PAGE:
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IDProjectCategoryView StatusLast Update
0003550OpenFOAMPatchpublic2020-09-18 14:54
ReporterwyldckatAssigned Tohenry 
PrioritylowSeverityminorReproducibilitysometimes
Status resolvedResolutionfixed 
Product Versiondev 
Fixed in Versiondev 
Summary0003550: 'malloc' in 'wmkdep.l' assumes memory preset to zero, only one situation where it can cause issues
DescriptionIn the file 'wmake/src/wmkdep.l', these lines of code are risky and can cause issues in some situations:

        sourcePath = (char*)malloc(basePos - sourceFile + 1);
        strncpy(sourcePath, sourceFile, basePos - sourceFile);

In essence, the risk here is that 'sourcePath' gets a partial copy of the path on the left of the source file string, but does not assign the null character at the end of the copy.
Here is an example, namely if:

   sourceFile = "singlePhaseTransportModel/singlePhaseTransportModel.H";

then the result will be:

   sourcePath = "singlePhaseTransportModel?";

the '?' refers to the last byte of the 'sourcePath' char array, which is undefined when using 'strncpy', which quoting from here: http://www.cplusplus.com/reference/cstring/strncpy/

    No null-character is implicitly appended at the end of destination if source is longer than num. Thus, in this case, destination shall not be considered a null terminated C string (reading it as such would overflow).

This is usually not a problem in the majority of situations, at least on Linux, since the majority of situations the memory is already all preset to NULL... however, there are a few instances where this isn't true, even on Linux. In my situation, this was triggered on Windows, which usually initializes RAM with non-NULL values (allegedly to assist in catching memory leaks), which revealed this issue.

The proposed solution is to use the attached changes:

  - 'patch_wmkdep_v1.patch' shows the proposed change, namely to use 'calloc', which does initialize memory to zeros of the new array.

  - 'wmkdep.l' for replacing 'wmake/src/wmkdep.l' in OpenFOAM-dev (commit c4f98e7835ce, Sep 17 10:51:29 2020)

I've tested this on Windows and Linux and it does not have any other issues. All other 'malloc's in this code seem to be being used safely, since they are followed by string copy functions that always copy/include the null termination character.
TagsNo tags attached.

Activities

wyldckat

2020-09-18 13:29

updater  

patch_wmkdep_v1.patch (424 bytes)
diff --git a/wmake/src/wmkdep.l b/wmake/src/wmkdep.l
index 166a219..b159ee2 100644
--- a/wmake/src/wmkdep.l
+++ b/wmake/src/wmkdep.l
@@ -144,7 +144,7 @@ int main(int argc, char* argv[])
     }
     else
     {
-        sourcePath = (char*)malloc(basePos - sourceFile + 1);
+        sourcePath = (char*)calloc(basePos - sourceFile + 1, sizeof(char*));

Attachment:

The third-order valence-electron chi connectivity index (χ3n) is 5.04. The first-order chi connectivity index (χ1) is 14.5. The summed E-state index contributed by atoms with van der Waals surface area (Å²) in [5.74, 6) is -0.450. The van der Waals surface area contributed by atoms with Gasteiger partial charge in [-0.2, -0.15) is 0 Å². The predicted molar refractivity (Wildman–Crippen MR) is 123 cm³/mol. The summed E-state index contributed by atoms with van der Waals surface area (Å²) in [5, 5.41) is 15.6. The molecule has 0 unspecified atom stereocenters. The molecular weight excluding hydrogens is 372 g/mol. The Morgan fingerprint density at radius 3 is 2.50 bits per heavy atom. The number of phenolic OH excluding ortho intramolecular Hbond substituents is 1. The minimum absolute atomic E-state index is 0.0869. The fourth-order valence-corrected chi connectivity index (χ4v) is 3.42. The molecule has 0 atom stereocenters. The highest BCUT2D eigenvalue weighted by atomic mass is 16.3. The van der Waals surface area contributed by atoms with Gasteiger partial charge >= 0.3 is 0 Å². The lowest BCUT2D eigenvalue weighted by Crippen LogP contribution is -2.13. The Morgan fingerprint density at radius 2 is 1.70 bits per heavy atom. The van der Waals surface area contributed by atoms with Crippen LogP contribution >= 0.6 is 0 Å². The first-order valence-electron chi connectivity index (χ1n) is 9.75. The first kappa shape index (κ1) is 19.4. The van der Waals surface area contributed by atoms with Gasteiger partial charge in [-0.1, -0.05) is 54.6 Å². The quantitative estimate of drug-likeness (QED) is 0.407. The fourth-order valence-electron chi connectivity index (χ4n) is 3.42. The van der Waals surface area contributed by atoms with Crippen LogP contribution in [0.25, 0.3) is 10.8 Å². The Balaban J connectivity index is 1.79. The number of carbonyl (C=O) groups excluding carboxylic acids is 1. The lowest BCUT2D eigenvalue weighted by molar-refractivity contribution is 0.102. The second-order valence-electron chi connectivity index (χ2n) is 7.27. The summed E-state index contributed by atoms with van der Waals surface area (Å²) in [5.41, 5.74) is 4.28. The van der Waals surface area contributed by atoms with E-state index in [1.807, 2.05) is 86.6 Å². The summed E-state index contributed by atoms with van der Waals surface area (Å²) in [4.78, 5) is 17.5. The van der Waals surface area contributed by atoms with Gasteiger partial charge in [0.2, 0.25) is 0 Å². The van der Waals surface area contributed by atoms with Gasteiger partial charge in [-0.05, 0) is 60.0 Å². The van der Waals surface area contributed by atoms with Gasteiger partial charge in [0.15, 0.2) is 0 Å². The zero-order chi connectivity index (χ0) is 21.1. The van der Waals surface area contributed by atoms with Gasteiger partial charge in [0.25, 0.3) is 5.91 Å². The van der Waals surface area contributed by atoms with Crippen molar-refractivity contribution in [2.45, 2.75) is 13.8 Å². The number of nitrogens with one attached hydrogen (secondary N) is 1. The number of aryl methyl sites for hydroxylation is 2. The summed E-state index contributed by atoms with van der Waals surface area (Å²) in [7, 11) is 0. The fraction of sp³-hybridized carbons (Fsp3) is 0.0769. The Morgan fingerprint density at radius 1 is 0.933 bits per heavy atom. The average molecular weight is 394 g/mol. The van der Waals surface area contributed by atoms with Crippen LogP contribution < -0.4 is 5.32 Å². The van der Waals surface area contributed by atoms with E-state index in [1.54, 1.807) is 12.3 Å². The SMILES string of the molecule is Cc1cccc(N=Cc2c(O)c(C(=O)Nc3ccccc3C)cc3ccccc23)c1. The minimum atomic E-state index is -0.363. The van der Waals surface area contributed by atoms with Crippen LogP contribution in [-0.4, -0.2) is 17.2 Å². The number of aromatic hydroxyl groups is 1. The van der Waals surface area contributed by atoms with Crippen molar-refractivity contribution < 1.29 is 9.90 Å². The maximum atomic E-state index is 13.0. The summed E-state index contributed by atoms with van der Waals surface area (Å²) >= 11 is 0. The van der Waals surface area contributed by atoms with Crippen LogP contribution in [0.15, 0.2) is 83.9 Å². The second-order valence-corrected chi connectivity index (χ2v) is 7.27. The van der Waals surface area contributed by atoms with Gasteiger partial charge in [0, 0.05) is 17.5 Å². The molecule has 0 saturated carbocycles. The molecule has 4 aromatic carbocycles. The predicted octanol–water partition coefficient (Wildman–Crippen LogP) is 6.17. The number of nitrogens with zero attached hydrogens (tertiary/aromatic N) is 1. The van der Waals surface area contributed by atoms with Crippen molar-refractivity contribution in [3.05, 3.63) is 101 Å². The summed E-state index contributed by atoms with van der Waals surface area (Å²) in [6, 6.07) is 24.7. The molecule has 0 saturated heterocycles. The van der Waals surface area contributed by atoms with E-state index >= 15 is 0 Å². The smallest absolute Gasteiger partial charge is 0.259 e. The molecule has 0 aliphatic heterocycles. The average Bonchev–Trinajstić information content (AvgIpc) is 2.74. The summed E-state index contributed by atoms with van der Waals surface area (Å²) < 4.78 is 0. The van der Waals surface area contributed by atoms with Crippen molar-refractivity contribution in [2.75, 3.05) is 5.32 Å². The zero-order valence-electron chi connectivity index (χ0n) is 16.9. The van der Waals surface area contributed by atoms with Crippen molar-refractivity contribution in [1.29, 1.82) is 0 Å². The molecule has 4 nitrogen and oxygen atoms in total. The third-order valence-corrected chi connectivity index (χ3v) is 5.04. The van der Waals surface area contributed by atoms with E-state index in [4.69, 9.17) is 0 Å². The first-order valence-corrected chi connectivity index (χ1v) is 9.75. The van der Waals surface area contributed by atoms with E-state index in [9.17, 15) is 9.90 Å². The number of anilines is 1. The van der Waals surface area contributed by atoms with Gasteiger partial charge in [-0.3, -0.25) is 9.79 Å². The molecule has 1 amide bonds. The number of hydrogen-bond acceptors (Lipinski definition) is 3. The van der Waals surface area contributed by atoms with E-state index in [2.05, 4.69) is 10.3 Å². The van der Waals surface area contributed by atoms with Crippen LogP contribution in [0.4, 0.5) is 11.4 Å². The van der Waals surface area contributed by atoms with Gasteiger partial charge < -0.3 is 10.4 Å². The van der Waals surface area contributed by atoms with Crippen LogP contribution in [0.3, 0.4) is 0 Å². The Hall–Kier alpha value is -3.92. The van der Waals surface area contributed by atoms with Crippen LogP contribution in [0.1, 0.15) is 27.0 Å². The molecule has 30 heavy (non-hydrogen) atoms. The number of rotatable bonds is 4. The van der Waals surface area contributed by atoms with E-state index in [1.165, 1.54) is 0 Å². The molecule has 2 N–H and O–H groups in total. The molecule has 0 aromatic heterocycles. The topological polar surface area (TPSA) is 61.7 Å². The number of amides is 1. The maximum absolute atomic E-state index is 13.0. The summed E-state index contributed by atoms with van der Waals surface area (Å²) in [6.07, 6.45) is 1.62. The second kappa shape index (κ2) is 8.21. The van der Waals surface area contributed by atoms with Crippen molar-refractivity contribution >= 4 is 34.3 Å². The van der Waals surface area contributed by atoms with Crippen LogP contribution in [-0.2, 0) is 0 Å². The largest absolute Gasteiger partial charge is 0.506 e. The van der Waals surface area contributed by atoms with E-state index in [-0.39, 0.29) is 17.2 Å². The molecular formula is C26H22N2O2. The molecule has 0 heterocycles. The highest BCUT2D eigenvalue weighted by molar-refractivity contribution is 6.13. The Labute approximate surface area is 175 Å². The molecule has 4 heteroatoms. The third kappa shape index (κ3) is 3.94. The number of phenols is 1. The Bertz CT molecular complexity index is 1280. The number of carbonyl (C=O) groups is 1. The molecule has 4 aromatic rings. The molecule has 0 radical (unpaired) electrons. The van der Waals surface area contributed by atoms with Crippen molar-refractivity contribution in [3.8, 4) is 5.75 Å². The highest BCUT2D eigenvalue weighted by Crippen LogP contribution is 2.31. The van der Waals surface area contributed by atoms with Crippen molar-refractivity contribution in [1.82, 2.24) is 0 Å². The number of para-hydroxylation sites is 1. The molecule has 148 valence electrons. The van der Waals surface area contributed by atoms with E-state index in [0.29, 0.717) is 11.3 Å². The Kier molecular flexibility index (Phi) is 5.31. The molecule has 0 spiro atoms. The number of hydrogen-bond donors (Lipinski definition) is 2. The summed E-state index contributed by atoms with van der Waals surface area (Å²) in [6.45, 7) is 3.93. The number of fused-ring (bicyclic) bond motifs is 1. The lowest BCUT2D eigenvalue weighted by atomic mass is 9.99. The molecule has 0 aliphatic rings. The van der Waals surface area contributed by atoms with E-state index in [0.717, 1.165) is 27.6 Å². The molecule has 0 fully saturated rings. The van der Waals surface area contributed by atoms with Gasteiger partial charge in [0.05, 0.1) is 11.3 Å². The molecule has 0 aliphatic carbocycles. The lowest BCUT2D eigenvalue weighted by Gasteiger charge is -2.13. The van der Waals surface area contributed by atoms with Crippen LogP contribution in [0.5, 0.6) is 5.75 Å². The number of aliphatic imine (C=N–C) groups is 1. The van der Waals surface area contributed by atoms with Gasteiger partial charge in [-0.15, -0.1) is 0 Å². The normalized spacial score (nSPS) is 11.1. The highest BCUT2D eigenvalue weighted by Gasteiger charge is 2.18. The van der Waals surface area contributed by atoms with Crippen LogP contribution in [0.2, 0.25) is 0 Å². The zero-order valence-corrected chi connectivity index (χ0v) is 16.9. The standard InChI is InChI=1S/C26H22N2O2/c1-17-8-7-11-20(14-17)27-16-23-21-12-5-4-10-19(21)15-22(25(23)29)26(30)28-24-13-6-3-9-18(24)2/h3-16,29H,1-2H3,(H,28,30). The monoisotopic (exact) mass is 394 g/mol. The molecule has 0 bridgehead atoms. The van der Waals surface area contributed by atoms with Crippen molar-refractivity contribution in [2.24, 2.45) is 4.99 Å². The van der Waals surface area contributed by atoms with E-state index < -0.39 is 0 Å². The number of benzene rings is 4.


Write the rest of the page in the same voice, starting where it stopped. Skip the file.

strncpy(sourcePath, sourceFile, basePos - sourceFile);
     }
 
patch_wmkdep_v1.patch (424 bytes)
wmkdep.l (12,169 bytes)

henry

2020-09-18 13:36

manager   ~0011515

Using the the fact that calloc initialises the memory is a bit of a hack, wouldn't it be better to set the null character explicitly so that the intent is clear in the code rather than using a side-effect?

wyldckat

2020-09-18 13:42

updater   ~0011516

That's what I had initially thought of proposing, namely:

   sourcePath[basePos - sourceFile] = 0;

but then this felt more like a hack than using calloc... even though calloc likely ends up being slower.

There is also the function 'strncpy_s', which is standard as of C11: https://en.cppreference.com/w/c/string/byte/strncpy - quoting:

    Although truncation to fit the destination buffer is a security risk and therefore a runtime constraints violation for strncpy_s, it is possible to get the truncating behavior by specifying count equal to the size of the destination array minus one: it will copy the first count bytes and append the null terminator as always: strncpy_s(dst, sizeof dst, src, (sizeof dst)-1);

Although its usage is a bit more cumbersome to the eye and wasn't standard years ago...

henry

2020-09-18 13:56

manager   ~0011517

sourcePath[basePos - sourceFile] = '\0';

would be even more explicit, see

commit 067ab99f0fc238adca948b39687e4301b57c10d4

wyldckat

2020-09-18 14:54

updater   ~0011518

@Henry: Perfect, I've tested it on Windows and works as intended.

Marking this issue as resolved in the commit above.

PS: I'm getting rusty... I had forgotten about '\0' being the null character.

Issue History

Date Modified Username Field Change
2020-09-18 13:29 wyldckat New Issue
2020-09-18 13:29 wyldckat File Added: patch_wmkdep_v1.patch
2020-09-18 13:29 wyldckat File Added: wmkdep.l
2020-09-18 13:36 henry Note Added: 0011515
2020-09-18 13:42 wyldckat Note Added: 0011516
2020-09-18 13:56 henry Note Added: 0011517
2020-09-18 14:54 wyldckat Assigned To => henry
2020-09-18 14:54 wyldckat Status new => resolved
2020-09-18 14:54 wyldckat Resolution open => fixed
2020-09-18 14:54 wyldckat Fixed in Version => dev
2020-09-18 14:54 wyldckat Note Added: 0011518